Pick a card, any card.” That’s what Jose “Al” Leonidas, 62, says these days to break the ice with any new acquaintance. Not surprising, because the Miriam College sociology professor has learned a unique craft and is making a business out of it—magic.
“Professor magicAL,” as Leonidas has dubbed himself, will in fact be doing more than just card tricks to earn extra income. He is among the few magicians who have decided to teach their art to beginners and to people who want to learn sleight of hand and illusionism, simply as a hobby or vocation or, as the professor says, as a means to “add value” to themselves.
His idea to teach magic took root in 2003 when Leonidas and a friend, Atty. Ed Tagle, began exchanging magic tricks. Before that, in 1997, the professor had worked part-time as a clown, performing mostly at children’s parties. To add value to his comedic acts, he taught himself magic tricks from books and learned how to use magicians’ props—but not once getting in touch with a professional magician, he says.
“I was just amazed by magic,” says Leonidas. “Pero hindi na ako nakapagpatuloy na pag-aralan ito [But I was unable to continue studying it] while I worked as a clown. The high point of my ‘clowning’ career was being able to perform for my mother on her birthday, because as a child, she had not been able to enjoy birthday parties. After that, my interest in magic kind of died down.”
Connection with other magicians
But in the summer of 2003, his interest was revived when a friend of his and Tagle’s invited them to attend a meeting of the Inner Magic Club, a group of elite Filipino magicians that also counts among its members noted singer Rannie Raymundo. This was at Pepeton’s Grill in Quezon City. There, Leonidas met professional magicians for the first time, and within a year he became a member of the club, learning more tricks from his new mentors
“I started out as an amateur, a hobbyist if you will,” says Leonidas, who had worked in several jobs before landing his teaching stint at Miriam in 1991. “But one time, while watching a magic show, I thought, ‘Why not perform for my community [at Miriam] and make it my training ground?’”
By 2005, Leonidas says he had gained enough confidence to perform his magic at his school and in front of large groups; by then he had also started charging fees for his shows. He has since staged shows both here and abroad, particularly in the United States, and not just for Filipino-American crowds. His latest show was for 350 people in Calauag, Quezon last November, during the birthday of a friend’s mother.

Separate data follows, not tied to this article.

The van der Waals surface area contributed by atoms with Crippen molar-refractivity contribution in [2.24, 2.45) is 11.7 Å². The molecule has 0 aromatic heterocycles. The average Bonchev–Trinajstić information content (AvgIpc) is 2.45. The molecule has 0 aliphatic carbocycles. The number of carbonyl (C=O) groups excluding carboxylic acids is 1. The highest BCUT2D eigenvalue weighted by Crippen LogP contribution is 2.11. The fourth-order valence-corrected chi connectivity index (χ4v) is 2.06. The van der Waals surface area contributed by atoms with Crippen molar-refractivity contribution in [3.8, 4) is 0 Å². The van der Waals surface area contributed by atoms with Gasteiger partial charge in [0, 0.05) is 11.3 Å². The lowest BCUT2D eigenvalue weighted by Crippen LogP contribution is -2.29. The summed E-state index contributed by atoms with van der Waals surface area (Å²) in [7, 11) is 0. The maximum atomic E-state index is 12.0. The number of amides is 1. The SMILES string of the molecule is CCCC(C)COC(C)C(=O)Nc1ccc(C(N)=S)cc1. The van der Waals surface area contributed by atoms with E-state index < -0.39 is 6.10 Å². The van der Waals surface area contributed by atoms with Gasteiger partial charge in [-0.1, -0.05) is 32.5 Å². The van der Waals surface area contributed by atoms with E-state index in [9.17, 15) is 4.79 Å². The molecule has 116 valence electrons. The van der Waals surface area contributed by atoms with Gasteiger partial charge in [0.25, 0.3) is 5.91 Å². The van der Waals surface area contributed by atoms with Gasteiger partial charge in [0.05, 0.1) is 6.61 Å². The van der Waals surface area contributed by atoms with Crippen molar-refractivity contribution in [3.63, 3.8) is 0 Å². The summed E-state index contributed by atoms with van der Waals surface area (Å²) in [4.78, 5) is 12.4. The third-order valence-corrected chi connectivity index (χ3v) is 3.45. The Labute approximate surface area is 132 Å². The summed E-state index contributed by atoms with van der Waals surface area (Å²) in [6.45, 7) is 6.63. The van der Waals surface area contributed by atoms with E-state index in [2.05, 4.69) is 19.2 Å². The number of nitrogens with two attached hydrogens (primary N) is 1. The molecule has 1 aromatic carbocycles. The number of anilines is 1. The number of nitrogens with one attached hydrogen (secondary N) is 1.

The professor continued to expand his knowledge of magic by sharing tricks from his mentors and friends, by reading books, and by watching video tutorials and YouTube shows of popular illusionists like David Blaine and David Copperfield. But after hitting age 50, Leonidas says he felt a sense of adventure and asked himself, “Ano pa ba ang pwede kong magawa? [What else can I do?]”
Magic for beginners
That was when he decided to open his “magic for beginners” classes, which he started at his neighborhood in Cubao, Quezon City. He recalls: “Sa umpisa, mahirap [At the start, it was hard]. I still didn’t know the contours of the land. I even went to my local church to put up posters there.”
Last September, he began teaching magic informally to his neighbors and acquaintances. Then, in late November, he opened his first formal magic class. He charges P700 per enrollee for a whole-day weekend session on either Saturday or Sunday. To encourage young people to attend, he charges students just P600, and also gives an “early-bird discount” of P200. Enlisting the assistance of his wife and daughter, he also holds classes inside the Ateneo de Manila University campus in Quezon City, near the Leonidases’ home.
To boost class attendance, Leonidas makes advertising placement in the local dailies. This, along with his other expenses for promoting his seminar on magic, has added up to about P10,000, which he considers his starting capital in the magic business. The funds came from his salary as a teacher and from his personal savings.
As to the potential of this venture, Leonidas explains: “In Metro Manila, there are 15 million people; and throughout the Philippines, over 90 million. I think a small fraction of these figures is the market na gustong matuto ng magic [that want to learn magic], people who want to pursue this as a hobby to entertain people or help break the ice with strangers.” But Leonidas admits that it’s too early to tell whether teaching magic would be more lucrative than performing it in parties or to crowds. Because the tricks in performance magic are closely guarded secrets, none among the local magic community has offered training in magic to laypersons. A magician typically earns P3,000 to P5,000 for each performance, according to Leonidas.
Even so, he already has an idea how his “magic for beginners” would look like in the long term: “The school would be in virtual reality; it would be Internet-based, and someone is already telling me to upload my instructional videos on the Web, much like hundreds of magicians who have targeted YouTube to promote themselves. Also, there would be no need to put up a building for the school, as I intend to just rent space for one-day classes, just like now.”
Others would be averse to displaying their skills in a public forum such as the Web without getting compensated for it, but not Leonidas. “Kumukuha din naman ako sa kanila [I also draw knowledge from others after all], so it’s not exactly my idea that I’m giving away,” he says. “The point is that magic is interactive; it infects people with joy while it boosts your self-esteem and gives you a better insight about yourself. It’s really one of the more meaningful courses you can pursue in life.”
Main photo from Flickr (Magical-bond)